Despite a high vaccine coverage in France in children, a resurgence of pertussis in infants too young to be protected by vaccination was observed in the 1990s, leading to additional vaccination strategies in older age groups. This article describes the epidemiologic trends and characteristics of cases among infants 0–5 months of age during 17 years of pertussis surveillance through Renacoq.
Renacoq is a sentinel hospital-based voluntary surveillance network covering about 30% of hospitalized pertussis pediatric cases. It includes microbiologists and pediatricians from 42 large hospitals.
Since March 1996, the network has described 2227 cases of pertussis in infants aged 0–5 months of whom 67.7% were infants 0–2 months of age. Four epidemic peaks occurred. The estimated national average incidence rate for the children aged 0–2 months decreased significantly between 1996–1998 and 2008–2012 from 264 to 179 per 100,000. Globally, 18.4% of cases were admitted to an intensive care unit, and the average case fatality ratio was 1%. Two-thirds (67.1%) of infants aged 3–5 months were not correctly vaccinated according to age. Parents accounted for 41–57% of the infections and siblings for 17–24%.
Renacoq data confirmed the risk for young children and the need of timely pertussis vaccination. Parents and sibling remain the main source of infection, despite addition of boosters targeting sibling and parents. Improving vaccination coverage in adults in contact with young infants is needed. The continuation of Renacoq surveillance will allow monitoring the impact of additional vaccination strategies.
From the *Infectious Diseases Department, Institut de veille sanitaire, Saint-Maurice, France; and †Institut Pasteur, Centre national de référence de la coqueluche et autres bordetelloses, Paris, France.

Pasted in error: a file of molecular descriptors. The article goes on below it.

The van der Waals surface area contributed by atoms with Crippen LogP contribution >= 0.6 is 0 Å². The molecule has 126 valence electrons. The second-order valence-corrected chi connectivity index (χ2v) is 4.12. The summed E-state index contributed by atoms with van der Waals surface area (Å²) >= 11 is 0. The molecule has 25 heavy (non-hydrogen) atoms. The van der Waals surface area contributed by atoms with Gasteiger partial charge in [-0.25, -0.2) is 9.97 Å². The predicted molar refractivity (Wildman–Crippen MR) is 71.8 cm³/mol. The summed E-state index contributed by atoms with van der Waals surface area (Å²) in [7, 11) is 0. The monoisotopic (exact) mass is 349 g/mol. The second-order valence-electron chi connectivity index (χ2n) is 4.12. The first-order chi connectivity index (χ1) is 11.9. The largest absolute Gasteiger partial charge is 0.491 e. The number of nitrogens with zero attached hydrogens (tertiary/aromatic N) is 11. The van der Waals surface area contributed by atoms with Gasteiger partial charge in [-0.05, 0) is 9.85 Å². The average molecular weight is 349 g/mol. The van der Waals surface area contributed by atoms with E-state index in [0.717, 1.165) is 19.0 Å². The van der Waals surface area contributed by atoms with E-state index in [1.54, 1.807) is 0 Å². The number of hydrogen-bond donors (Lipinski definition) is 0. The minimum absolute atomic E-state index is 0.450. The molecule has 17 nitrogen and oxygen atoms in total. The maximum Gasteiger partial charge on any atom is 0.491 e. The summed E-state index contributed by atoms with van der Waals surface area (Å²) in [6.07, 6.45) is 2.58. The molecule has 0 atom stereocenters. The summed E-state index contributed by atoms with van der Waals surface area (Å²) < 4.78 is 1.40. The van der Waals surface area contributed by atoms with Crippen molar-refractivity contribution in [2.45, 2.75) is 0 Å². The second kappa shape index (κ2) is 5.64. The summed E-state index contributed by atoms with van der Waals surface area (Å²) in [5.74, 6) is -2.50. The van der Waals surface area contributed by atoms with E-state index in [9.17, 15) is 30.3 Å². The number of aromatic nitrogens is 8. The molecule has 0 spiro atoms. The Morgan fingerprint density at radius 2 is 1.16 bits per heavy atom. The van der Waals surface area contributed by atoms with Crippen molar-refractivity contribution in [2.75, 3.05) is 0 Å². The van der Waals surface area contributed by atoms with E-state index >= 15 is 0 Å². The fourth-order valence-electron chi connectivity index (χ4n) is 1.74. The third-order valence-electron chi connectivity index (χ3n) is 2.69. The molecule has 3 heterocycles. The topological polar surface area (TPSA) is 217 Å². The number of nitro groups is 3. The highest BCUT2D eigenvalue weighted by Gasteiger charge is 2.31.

Accepted for publication January 27, 2015.
Pediatricians and microbiologists from the Renacoq networkincludes Dr. Mendes Martins, Dr. Aboutara (Charleville-Mézières); Dr. Chardon, Dr. Thevenieau (Aix-en-Provence); Pr. LaScola, Dr. Retornaz, Pr. Dubus (Marseille); Dr. Cattoir, Pr. Brouard (Caen); Dr. Beretta-Salaun, Dr. Guillot (Lisieux); Dr. Halbwachs (La Rochelle); Dr. Duez, Dr. Perez-martin (Dijon); Dr. Vaucel, Dr. Idres, Dr. Halna (Saint-Brieuc); Dr. Jeannot, Dr. Dalphin (Besançon); Dr. Le Bars, Dr. Lefranc (Brest); Dr. Lehours, Dr. Sarlangue (Bordeaux); Dr. Brun, Dr. Guyon (Montpellier); Dr. Lanotte, Pr. Goudeau, Dr. Hasselmann, Dr. Marchand (Tours); Dr. Pelloux, Dr. Bost-Bru (Grenoble); Dr. Gibaud, Pr. Gras-Le Guen (Nantes); Dr. Le Coustumier, Dr. Wilhelm, Dr. Leneveu (Cahors); Dr. Kempf, Dr. Troussier (Angers); Dr. Lebrun, Dr. Chomienne (Cholet); Dr. Brasme, Dr. Brunel (Reims); Pr. Lozniewski, Dr. Le Tacon (Nancy); Dr. Dessein (Lille); Dr. Delepoulle (Dunkerque); Dr. Vervel (Compiègne); Dr. Romaszko, Pr. Richard- Bonnet, Dr. Delmas, Dr. Heraud (Clermont-Ferrand); Dr. Tachet, Dr.Mansir (Pau); Pr. Jaulhac, Pr. Fischbach (Strasbourg); Dr. DeBriel, Dr. Souply, Dr. Kretz (Colmar); Pr. Etienne, Pr. Vandenesch, Dr. Gillet (Lyon); Dr. Coude, Dr. Chevalier (Le Mans); Dr. Pop-Jora (Paris-hôpital Trousseau); Pr. Bingen, Dr. Bonacorsi, Dr. Lorrot (Paris-hôpital Robert Debré); Dr. Ferroni, Dr. Toubiana (Paris-hôpital Necker); Dr. Lahrach (Fécamp); Dr. Lemee, Dr. Lubrano (Rouen); Dr. Rousseau, Dr. Rames (Amiens); Dr. Jensen, Dr. Cointin (Avignon); Dr. Garnier, Dr. Constanty (Limoges); Dr. Danekova (Colombes); Pr. Gaudelus, Dr. Galerne (Bondy); Dr. Aberrane, Dr. Madhi (Créteil); Dr. Guigon, Dr. Guinard (Orléans).
The authors have no conflict of interest concerning this work. French government has funded this work.
Address for correspondence: Sarah Tubiana, PharmD, MPH, Département des Maladies Infectieuses, Institut de veille sanitaire, 12 rue du Val d’Osne, 94415 Saint-Maurice Cedex, France. E-mail: firstname.lastname@example.org.